Mention local media dynasties and people immediately think of the Chandler family and the Los Angeles Times. But L.A. is home to another such dynasty the Lozano family, which for three generations has guided the city's dominant Spanish language daily, La Opinion.
These days, the paper's most public face is that of executive editor and associate publisher Monica Lozano, the 41-year-old granddaughter of Ignacio Lozano, the paper's founder.
Monica Lozano joined the family business as managing editor a dozen years ago, following a short stint running a printing and graphic arts business in San Francisco. Since then, she has become a familiar presence moving easily between downtown business circles and the Spanish-speaking, largely immigrant neighborhoods that characterize much of Los Angeles today.
Despite La Opinion's long history in L.A., the 103,000-circulation paper faces an unprecedented level of competition, mostly from super-hot Spanish language broadcast outlets.
Q: As immigrants begin to assimilate into America, as children grow up speaking English, what happens to the Spanish-language media? Is there a point where you'll no longer be needed?
A: We have been publishing for 70 years. When my dad became the publisher of the newspaper in the 1950s, he was sure he wouldn't have a job in a few years because there was such a move to assimilate and abandon the native language.
Yet here we are 40 years later and La Opinion is still going strong. And it's because our readership is a community that prefers to receive their information in Spanish. It's not a dependency, it's a preference. We provide them with something they don't get from any other news source.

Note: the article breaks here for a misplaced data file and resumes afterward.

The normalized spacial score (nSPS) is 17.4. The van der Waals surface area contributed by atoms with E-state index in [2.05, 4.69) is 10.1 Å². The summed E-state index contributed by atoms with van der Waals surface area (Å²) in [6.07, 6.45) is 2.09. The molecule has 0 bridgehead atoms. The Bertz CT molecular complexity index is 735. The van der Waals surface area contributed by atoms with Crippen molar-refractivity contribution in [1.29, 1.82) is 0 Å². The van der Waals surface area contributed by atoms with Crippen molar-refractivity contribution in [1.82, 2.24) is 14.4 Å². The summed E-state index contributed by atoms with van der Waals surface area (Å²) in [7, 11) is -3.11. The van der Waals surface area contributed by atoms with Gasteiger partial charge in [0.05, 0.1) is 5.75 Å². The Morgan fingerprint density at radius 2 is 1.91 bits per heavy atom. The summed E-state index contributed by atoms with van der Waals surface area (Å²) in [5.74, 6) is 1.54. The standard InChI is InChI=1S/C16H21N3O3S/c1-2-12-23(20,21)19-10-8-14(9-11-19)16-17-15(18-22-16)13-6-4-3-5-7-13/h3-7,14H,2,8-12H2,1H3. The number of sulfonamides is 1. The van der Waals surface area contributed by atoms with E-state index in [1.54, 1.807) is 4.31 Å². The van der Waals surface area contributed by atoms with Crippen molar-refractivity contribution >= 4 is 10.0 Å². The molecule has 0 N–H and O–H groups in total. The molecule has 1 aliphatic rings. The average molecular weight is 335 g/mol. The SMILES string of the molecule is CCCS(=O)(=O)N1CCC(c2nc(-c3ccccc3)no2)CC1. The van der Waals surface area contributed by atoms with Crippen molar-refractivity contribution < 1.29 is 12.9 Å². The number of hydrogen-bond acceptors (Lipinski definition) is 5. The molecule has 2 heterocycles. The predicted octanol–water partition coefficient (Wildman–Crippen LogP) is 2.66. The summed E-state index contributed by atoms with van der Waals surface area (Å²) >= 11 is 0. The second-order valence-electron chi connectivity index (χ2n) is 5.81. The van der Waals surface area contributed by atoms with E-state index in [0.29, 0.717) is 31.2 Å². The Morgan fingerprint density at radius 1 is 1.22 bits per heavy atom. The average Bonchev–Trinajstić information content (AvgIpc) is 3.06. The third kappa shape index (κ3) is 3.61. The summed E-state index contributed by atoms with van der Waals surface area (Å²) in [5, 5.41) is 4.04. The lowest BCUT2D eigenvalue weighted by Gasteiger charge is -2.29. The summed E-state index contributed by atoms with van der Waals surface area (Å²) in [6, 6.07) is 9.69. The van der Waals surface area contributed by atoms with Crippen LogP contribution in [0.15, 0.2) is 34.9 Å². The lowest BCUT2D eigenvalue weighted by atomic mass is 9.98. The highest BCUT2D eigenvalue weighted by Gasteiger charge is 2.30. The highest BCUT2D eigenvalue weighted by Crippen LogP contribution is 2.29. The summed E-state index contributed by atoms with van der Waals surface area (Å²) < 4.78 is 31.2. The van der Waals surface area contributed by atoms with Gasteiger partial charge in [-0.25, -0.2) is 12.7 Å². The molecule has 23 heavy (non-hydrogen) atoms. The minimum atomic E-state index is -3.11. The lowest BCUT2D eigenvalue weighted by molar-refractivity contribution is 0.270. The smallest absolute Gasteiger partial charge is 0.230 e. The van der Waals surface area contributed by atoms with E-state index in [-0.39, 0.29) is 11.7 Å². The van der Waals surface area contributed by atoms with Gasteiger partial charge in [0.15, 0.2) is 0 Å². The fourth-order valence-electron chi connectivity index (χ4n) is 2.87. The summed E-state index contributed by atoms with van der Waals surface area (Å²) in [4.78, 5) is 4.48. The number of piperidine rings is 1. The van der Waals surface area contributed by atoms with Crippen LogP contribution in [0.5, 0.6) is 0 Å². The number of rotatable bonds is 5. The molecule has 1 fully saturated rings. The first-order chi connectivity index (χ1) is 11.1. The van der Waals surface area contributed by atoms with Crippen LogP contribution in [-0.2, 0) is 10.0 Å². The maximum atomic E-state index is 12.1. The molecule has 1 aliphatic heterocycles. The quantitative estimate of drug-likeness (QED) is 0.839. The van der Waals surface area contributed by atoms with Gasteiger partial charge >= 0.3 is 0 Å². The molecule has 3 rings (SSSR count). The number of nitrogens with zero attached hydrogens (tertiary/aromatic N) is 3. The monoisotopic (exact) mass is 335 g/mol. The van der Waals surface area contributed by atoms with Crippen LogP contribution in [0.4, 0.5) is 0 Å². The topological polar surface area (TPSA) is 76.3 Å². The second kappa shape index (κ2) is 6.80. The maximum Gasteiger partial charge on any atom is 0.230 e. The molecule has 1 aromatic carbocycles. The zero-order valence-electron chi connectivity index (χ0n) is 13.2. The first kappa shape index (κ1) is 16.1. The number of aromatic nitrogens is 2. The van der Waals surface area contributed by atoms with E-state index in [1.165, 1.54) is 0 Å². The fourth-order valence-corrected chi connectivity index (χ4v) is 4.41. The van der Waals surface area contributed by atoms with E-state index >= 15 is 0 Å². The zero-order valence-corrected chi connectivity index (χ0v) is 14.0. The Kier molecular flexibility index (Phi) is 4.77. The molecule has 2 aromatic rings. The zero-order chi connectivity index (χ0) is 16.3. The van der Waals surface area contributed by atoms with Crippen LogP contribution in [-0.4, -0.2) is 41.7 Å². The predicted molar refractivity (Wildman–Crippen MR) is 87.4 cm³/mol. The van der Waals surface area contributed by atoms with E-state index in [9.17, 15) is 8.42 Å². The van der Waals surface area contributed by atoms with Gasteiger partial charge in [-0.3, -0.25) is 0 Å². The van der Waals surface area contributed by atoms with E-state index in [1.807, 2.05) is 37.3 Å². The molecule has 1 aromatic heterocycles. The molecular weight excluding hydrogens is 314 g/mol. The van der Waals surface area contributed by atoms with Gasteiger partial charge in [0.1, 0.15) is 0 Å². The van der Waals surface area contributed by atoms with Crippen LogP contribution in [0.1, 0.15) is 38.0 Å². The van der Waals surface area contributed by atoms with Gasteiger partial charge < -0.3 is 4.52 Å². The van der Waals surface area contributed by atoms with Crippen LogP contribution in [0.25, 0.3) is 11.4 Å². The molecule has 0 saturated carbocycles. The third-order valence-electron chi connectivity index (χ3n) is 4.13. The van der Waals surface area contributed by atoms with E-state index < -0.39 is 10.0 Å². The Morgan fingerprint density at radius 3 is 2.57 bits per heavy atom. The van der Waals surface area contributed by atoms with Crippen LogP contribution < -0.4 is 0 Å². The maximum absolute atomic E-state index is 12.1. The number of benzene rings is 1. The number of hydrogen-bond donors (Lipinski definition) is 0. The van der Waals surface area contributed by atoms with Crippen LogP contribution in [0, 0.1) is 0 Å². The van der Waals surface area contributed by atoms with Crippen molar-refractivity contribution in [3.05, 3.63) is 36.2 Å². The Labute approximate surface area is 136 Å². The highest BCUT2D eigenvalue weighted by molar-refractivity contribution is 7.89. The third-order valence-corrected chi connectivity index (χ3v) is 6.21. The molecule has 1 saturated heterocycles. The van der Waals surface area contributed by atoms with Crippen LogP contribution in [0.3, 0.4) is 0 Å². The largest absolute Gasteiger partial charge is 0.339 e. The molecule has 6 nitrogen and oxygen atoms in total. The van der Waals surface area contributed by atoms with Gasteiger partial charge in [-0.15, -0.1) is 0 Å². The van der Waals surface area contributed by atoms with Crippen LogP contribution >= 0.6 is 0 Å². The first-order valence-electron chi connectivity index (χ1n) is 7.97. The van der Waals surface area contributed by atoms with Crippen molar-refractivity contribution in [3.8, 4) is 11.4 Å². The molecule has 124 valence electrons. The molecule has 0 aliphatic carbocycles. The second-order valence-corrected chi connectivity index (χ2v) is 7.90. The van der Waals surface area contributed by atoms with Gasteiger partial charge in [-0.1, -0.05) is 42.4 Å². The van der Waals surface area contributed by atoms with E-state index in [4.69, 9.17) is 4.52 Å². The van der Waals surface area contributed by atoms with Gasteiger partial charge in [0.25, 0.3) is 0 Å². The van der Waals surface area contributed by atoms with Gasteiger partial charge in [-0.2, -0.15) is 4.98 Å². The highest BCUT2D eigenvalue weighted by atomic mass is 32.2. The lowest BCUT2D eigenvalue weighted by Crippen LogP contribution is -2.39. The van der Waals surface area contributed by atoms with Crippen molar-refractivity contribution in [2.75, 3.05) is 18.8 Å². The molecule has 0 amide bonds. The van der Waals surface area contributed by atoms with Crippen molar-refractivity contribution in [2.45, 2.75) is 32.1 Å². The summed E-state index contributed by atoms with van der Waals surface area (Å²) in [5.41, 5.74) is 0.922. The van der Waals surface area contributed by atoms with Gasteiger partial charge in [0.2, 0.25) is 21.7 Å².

Q: L.A.'s Spanish language media is incredibly strong right now. Do you see that strength continuing into the future?
A: Certainly there is great opportunity for Spanish language media to continue to be strong, considering the large number of Hispanics that reside in Los Angeles, and the significant number that depend upon the Spanish language media as their primary source of information.
In terms of capturing advertising dollars, there also is great optimism. More and more companies are looking to this community as an area where they can grow their market share.
Q: Have you found that your paper is an easier sell now to mainstream companies?
A: Absolutely. This particular newspaper has been in business for 70 years. And it's only in the last 10 years or so that we've really begun to see the large national adverstisers begin to direct their marketing message to this community.
It used to be that you would have to convince advertisers that, one, there is a market, and two, the market served by Spanish language media is an attractive market for them. We no longer have to convince them. There's a level of sophistication and knowledge about the market that wasn't there before.
Q: What other opportunities are ahead for La Opinion? Are you following mainstream papers into cyberspace?
A: We'll have fully interactive, online daily news product ready to go by the end of the year. We also have a weekly product, "Para Ti," which is a weekly supplement that is home-delivered to over 200,000 households in the Los Angeles-area. It's a joint venture between La Opinion and the L.A. Times, that gives us entry into a home delivered product that La Opinion does not have.
Q: In your 12 years at La Opinion, what are the biggest changes you've seen in the Latino community?